However, on 120 film it was the opposite way around. Maybe the Nikkors had a different contrast to the Hassy lenses.

Both were always processed in D 76 1+1.

Rob

Ha, I just borrowed a camera from the photography department where I am taking a Film and Darkroom course and it has the 55mm Nikkor macro/micro lens on it that you mention in your anecdote from 1982.

I will try not to commit the sins of your fellow student from back then as I go out and shoot with it this weekend! Entrancing light, check; John Loengard, check; now if I can only find the Beatles in a swimming pool I'll be all set....https://johnloengard.com/

We moved a while back, and so I had a blank slate as to what photographs to hang on the walls. Several (digital) color, and three 8 x 12 inch black and white darkroom prints. They are not necessarily the three best images I’ve ever put on film, but I thought they went together well. After hanging them, I realized that they’re all 35mm. (I shoot up to 6x7.) What’s up with that? Simply, they are all really good prints because they were all taken in really good light. Easy to print with negligible manipulations.

As one of my favorite photography instructors once remarked, "you can't buy skill and experience."

I’ve known sharpness fanatics who had no eye for tonality. None, nada, zip, sensitivity for controlling tones. That, and adhering to high noon on a sunny day for shooting. This goes for both film and digital. I went through that phase 40 years ago. Some of my earliest darkroom prints make me want to throw up.

Sometimes I get to reading the experts debating Photoshop vs. Lightroom vs. Capture One- and their various plug in programs. Each has their own tried and tested ultimate formula for coaxing the absolute most from each and every pixel (usually from a FF sensor). I usually come away feeling pretty darn low since I know I cannot anywhere, anyhow begin to compete with their level of expertise and proficiency.

Then I look at their work, and often, I don't feel quite that bad anymore...

That's not to put anyone, or their work, down. And it certainly doesn't mean that IQ doesn't count- it most certainly does! But, as is usually the case (there's always the exceptions), there needs to be some kinda balance between creativity and technical expertise. One should never, ever feel satisfied in either area of their creativity. But if you're producing results that can effectively highlight your vision, instead of hinder it, then at least you're on the right track...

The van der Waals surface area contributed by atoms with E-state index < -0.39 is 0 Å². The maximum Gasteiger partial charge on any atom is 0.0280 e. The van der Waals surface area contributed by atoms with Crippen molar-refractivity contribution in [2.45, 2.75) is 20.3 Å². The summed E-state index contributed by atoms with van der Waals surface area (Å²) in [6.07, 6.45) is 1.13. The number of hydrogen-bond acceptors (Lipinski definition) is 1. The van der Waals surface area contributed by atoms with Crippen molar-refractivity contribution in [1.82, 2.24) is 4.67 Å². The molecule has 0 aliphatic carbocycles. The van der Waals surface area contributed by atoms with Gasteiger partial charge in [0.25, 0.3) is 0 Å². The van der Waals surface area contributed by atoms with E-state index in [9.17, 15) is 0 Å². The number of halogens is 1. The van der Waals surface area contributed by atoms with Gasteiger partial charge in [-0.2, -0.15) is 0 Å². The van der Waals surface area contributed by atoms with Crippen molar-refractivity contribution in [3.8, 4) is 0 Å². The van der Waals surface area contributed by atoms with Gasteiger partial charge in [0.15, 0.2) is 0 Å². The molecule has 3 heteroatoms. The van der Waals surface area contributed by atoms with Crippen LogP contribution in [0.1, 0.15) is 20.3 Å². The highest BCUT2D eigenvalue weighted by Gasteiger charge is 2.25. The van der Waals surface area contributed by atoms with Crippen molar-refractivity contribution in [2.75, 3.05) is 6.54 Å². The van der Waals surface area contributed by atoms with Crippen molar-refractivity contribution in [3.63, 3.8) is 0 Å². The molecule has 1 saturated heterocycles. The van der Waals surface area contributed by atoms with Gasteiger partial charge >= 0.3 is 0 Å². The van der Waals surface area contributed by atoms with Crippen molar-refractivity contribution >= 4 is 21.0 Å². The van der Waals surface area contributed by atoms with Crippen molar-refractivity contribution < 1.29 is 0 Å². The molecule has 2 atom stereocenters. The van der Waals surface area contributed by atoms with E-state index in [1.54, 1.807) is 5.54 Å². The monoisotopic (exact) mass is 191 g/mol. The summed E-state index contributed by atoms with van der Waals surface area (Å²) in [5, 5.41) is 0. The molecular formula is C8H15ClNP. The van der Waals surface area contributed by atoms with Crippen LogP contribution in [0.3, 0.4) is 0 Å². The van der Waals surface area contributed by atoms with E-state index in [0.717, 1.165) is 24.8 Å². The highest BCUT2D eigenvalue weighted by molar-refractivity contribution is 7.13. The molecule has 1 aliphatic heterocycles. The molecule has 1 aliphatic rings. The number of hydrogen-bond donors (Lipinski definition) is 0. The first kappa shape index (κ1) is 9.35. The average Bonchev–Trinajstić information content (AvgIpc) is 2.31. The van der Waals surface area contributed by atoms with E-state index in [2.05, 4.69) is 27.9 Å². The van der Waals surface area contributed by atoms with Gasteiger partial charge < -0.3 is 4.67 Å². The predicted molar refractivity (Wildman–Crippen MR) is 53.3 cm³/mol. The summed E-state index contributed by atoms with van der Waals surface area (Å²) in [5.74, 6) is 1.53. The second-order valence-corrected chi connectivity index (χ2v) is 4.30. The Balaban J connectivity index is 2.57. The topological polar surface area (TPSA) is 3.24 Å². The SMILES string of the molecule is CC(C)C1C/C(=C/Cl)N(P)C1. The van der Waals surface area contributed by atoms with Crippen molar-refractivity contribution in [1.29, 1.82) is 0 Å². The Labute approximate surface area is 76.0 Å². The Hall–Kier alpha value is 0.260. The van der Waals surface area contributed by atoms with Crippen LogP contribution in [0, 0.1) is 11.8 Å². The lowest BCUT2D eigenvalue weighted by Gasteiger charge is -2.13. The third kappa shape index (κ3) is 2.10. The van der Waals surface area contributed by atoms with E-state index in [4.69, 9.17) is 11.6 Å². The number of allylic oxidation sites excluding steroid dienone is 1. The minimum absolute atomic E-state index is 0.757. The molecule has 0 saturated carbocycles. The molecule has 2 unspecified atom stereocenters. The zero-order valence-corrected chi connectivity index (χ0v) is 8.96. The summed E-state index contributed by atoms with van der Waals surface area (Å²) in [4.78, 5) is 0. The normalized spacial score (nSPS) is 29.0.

Two quotes from the God, Ansel Adams, come to mind. As I best remember them ...

"There's nothing worse than a sharp picture of a fuzzy concept". Rephrased - content is king! All the UTIQ in the world means nothing if the the content is crappy.

"The negative is the score; the print is the performance". If you start with a crappy score, all the skill and technical know-how will just produce a stellar performance of a crappy score.

Nuf said.

Such a pointless quest. UTIQ isn't a component of the vast majority of the world's most celebrated photos. You may as well search for the best reproduction in an office copier. Art, or relevance, or memorability, lies elsewhere.

Pushing Panatomic X in Rodinal. Now there is a technical combination that I wasn't ready for. Sort of take the breath away, doesn't it?
Over time I, too, got a reputation for printing, and in our newspaper photo lab the guy who printed the orders from readers who wanted a copy of the picture that had been in the paper liked to print my negatives. They were easy to print. What was my secret. I exposed my Tri-X at ASA 250. Just overexposed it all the time. After a while I figured out that the old idea of exposing just enough to record the shadows was - in practice - a bunch of hooey. Get some guts in the shadows of your negatives and printing got a whole lot easier.

This is why I've decided to give up with home development and just shoot XP2. I can't make enlargements at home and I hate scanning, so what's the point learning to develop really well? I'd rather spend time shooting, and if I send to a good lab I can assume that if my prints come back badly it's my fault.

On the other hand, last time I bought a new camera, I was soon taking available light photos one or two stops short of the maximum ISO. This was to see what I could get away with, and so find the limits of the camera.

Got some good pictures, and as I don't care that much about Ultimate Technical Image Quality so long as it's sharp enough, I was quite happy.

What? No sulfite?

And I'll bet the guy used a condenser enlarger if not a point source.

Doesn't everyone know you are supposed to overexpose Pan-X ? And use a coldlight?

My recipe was Pan-X, D-19 1 to 1 about 72 degrees ( nyc water comes out of the tap too warm ) for 5 minutes and *everything* depended on the agitation. Not exactly negatives that would print themselves but full of possibilities for intrepetation.

[D-19, good idea. --Mike]

Oh, almost forgot the other part of the recipe. Lots of strobes, or at the very least an on axis fill flash.

Yep, in the late 1960's Nikon's Micro-Nikkor 55mm/f3.5 was considered a very sharp lens.

Kodak Panatomic-X was considered a very fine grain film.

But Rodinal tends to produce grain which made no sense with a fine grain film. This made me wonder a wee bit.